I resurrected my counter-flow chiller today. The outlet hose fitting broke off when we moved 2 years ago, and I haven't used it since. I hooked it up to my pump and a bucket of home-made PBW, and let it recirculate for about an hour, then switched out the PBW for a bucket of Starsan and let it run for another half-hour. It should be clean and sanitized after that! It sure does help cut some time off of the brew day, I'd guess I saved about 30 minutes. Rather than using the IC, which takes about half an hour, then pumping the wort to the fermenter, I just pump through the CFC directly into the fermenter. The output temp of the wort from the CFC is right at 66F, which is where I like it to be for pitching. I'd forgotten how easy it is to get the output temp just right, simply adjusting the flow of the water hose dials in exactly the temperature I want. I need to get the water outlet fixed, though. Today, I just let the water run out on the ground, which is a waste. If I get the outlet fixed so I can attach a hose, I can use that water for cleaning up.

Friday, February 13, 2009

Yeast 103

I got a new package of Wyeast 1272 yesterday. I have a long weekend, 4 days off, so I'm planning to brew. I want to do a 10 gallon batch, and single package of yeast won't be enough. I checked Jamil's 'Mr Malty Pitching Rate Calculator' for the quantity I'd need. This is a great calculator, although experience shows that it's generally okay to go with somewhat less yeast that the calculator says. In fact, the Wyeast package says it contains 100 million cells and is designed for a 5 gallon batch, compared to the calculator saying I should have 225 million cells. For a 10 gallon batch, which is what I want to do, the calculator says I need 450 million cells, as opposed to 2 packages containing a total of 200 million cells. I figure if I can get anywhere above 200 million cells in my starter, I'll be okay. After playing with the calculator for a while, I can get 300 million cells in 3 quarts using 1 packet of yeast. It's probably not optimal, but it'll be good enough, and I only need one packet of yeast.

I thought I had some wort saved from a previous batch in my fridge in the garage. I did, but it wasn't enough, and worse, it was old and starting to mold. I tossed it out. I didn't have any LME or DME on hand, so I ground 3/4 pound of 2-row, put it in a grain bag, and mashed it on the stove in a gallon of 155F water for about half an hour. This should get me right at 3 quarts of wort with a gravity of about 1.028, which is enough for a starter. In fact, that turned out to be just right. After mashing, I boiled the wort for about 15 minutes to make sure it was sterilized. After it had cooled to about 70F, I pitched the yeast, gave it a good stir, then split it out into mason jars. I don't have a stir plate, but just shaking the jars every now and then is good enough. After just a couple of hours, there is plenty of activity in all of the jars. I used 4 jars to hold the 3 quarts, so there is plenty of head room, which minimizes the risk of exploding jars or oozing out the tops.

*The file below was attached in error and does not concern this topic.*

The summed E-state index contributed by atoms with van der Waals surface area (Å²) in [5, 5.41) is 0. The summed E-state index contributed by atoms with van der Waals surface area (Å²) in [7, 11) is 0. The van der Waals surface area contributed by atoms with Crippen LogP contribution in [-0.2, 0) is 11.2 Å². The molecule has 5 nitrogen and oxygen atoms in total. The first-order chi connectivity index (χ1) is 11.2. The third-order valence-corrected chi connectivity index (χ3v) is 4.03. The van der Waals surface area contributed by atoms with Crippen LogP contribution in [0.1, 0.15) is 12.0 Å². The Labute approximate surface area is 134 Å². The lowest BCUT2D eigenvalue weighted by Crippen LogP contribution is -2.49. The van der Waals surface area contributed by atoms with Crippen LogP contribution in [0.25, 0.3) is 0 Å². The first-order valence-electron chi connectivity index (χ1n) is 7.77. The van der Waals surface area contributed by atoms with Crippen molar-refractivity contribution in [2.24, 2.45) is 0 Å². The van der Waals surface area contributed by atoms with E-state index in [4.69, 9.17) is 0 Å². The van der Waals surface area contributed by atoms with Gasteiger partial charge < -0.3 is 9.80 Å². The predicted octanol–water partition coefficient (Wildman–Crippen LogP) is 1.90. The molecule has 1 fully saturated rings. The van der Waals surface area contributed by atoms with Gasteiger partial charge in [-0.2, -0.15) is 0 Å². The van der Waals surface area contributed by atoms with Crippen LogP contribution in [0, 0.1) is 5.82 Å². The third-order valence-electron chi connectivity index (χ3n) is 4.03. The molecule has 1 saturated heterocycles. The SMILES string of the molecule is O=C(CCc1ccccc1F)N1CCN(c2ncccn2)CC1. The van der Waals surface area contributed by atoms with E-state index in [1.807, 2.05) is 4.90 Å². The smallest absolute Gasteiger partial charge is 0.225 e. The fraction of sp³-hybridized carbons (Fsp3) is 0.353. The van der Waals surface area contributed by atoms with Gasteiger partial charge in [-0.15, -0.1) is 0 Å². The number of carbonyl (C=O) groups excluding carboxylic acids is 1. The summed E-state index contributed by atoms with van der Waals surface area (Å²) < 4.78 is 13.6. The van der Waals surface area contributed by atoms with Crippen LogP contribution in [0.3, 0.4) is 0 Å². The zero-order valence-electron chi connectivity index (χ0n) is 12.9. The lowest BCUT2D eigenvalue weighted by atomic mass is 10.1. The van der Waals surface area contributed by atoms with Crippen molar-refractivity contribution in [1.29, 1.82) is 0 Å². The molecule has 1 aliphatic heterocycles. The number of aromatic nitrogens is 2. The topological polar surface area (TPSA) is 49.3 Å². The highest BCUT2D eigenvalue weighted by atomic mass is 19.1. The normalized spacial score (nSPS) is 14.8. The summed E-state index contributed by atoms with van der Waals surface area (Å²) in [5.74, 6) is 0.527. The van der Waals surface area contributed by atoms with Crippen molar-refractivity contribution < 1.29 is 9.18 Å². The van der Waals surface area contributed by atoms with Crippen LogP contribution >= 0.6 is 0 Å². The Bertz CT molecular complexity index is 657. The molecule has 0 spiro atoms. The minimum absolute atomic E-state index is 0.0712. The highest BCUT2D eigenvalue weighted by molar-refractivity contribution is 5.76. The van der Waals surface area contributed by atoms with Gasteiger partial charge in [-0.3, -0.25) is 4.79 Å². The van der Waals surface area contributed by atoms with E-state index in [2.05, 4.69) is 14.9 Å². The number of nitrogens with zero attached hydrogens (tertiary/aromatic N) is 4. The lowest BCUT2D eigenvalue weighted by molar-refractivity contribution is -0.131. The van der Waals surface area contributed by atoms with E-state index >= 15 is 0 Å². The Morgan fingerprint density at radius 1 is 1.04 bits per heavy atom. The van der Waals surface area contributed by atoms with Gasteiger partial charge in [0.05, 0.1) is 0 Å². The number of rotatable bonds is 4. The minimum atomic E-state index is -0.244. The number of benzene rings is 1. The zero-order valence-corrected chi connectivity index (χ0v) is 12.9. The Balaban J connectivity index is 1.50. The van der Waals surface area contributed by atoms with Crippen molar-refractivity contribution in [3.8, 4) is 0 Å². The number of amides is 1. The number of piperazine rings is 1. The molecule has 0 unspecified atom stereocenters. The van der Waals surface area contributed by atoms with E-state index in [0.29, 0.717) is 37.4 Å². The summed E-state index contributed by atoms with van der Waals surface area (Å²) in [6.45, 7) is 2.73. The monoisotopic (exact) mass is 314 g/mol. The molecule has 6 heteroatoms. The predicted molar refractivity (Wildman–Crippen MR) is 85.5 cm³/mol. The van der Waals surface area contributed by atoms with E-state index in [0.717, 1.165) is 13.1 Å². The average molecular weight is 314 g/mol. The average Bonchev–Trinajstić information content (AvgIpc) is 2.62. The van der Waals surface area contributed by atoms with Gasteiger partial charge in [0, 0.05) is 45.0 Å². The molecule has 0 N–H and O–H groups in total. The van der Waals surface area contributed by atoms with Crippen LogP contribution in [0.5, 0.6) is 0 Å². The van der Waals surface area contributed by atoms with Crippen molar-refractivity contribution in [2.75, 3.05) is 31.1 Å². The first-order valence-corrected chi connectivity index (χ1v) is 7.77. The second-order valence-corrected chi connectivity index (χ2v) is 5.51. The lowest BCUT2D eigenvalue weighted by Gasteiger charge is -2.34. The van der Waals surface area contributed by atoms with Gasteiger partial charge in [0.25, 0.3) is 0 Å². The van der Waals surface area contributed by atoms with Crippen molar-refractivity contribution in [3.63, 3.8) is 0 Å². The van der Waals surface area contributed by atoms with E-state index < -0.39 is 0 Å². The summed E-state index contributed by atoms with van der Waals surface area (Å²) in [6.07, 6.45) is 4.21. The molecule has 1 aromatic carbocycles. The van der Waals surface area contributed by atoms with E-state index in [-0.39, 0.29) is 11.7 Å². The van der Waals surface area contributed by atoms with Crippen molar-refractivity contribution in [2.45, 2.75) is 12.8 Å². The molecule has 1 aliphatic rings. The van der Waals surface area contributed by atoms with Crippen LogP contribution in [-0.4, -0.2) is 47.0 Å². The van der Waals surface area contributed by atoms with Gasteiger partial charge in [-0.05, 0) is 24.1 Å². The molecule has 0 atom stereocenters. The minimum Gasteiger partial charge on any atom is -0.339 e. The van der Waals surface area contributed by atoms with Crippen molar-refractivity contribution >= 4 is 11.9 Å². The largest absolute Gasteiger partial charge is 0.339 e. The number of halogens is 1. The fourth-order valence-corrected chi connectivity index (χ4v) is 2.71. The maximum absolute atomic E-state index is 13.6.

As with any brewing activity involving yeast, sanitation is critical, so I make liberal use of Starsan. I keep it mixed in a spray bottle, which is real handy for sanitizing the outside of the yeast packet, the mixing spoon, and the scissors I used to cut open the packet. All the jars, lids, and rings were also liberally covered with Starsan.

I should be all set to brew tomorrow or Sunday.

Update -- I've got real strong activity, and I'm worried about the mason jars. I sanitized a 2 gallon plastic jar (food grade) and dumped all the jars into the big one. Plenty of head room in the 2 gallon jar, so no worries of foaming all over the place.

I pitched this into batch 71, Panama Red.

Friday, February 6, 2009

!@#$% No Beer :(

So I went downstairs to the kegerator last night to get a beer. I put my glass under the tap, pulled the handle, and NOTHING! Arg! I just had that CO2 tank filled about 2 weeks ago, and it was empty already. Must be a leak somewhere, and it must be a slow one since I sprayed everything with soapy water to check after I hooked it up. I got a refill at Norco today, and disassembled both kegs before I put it on. One of the kegs had a slightly shredded o-ring on the long "out" tube. That is a small o-ring, and is cranked down pretty tight, so it's a good candidate for such a slow leak. I replaced the o-ring with a new one, but for now, I'm only turning on the gas while I'm actually pouring. Maybe that will help with preventing the kegs from getting over-carbed towards the bottom?

I was thinking to brew this weekend, I think it's time. I racked the current batch (90 min IPA) from the fementer to kegs last weekend. I tossed out the yeast because it's time had come. I'm not sure if I have any fresh yeast left, it really is about time to buy a new pack. Maybe I'll brew on Sunday, maybe a nice batch of Panama Red. The last batch of PR had an odd flavor, I think from the hops. I had some Cascade from the 2007 crop that I thought were still good, and I just hate to throw them out, but I think they were the cause of the odd flavor. I think it's time for them to go, though. The beer is still drinkable, just not up to the usual "must have another" quality.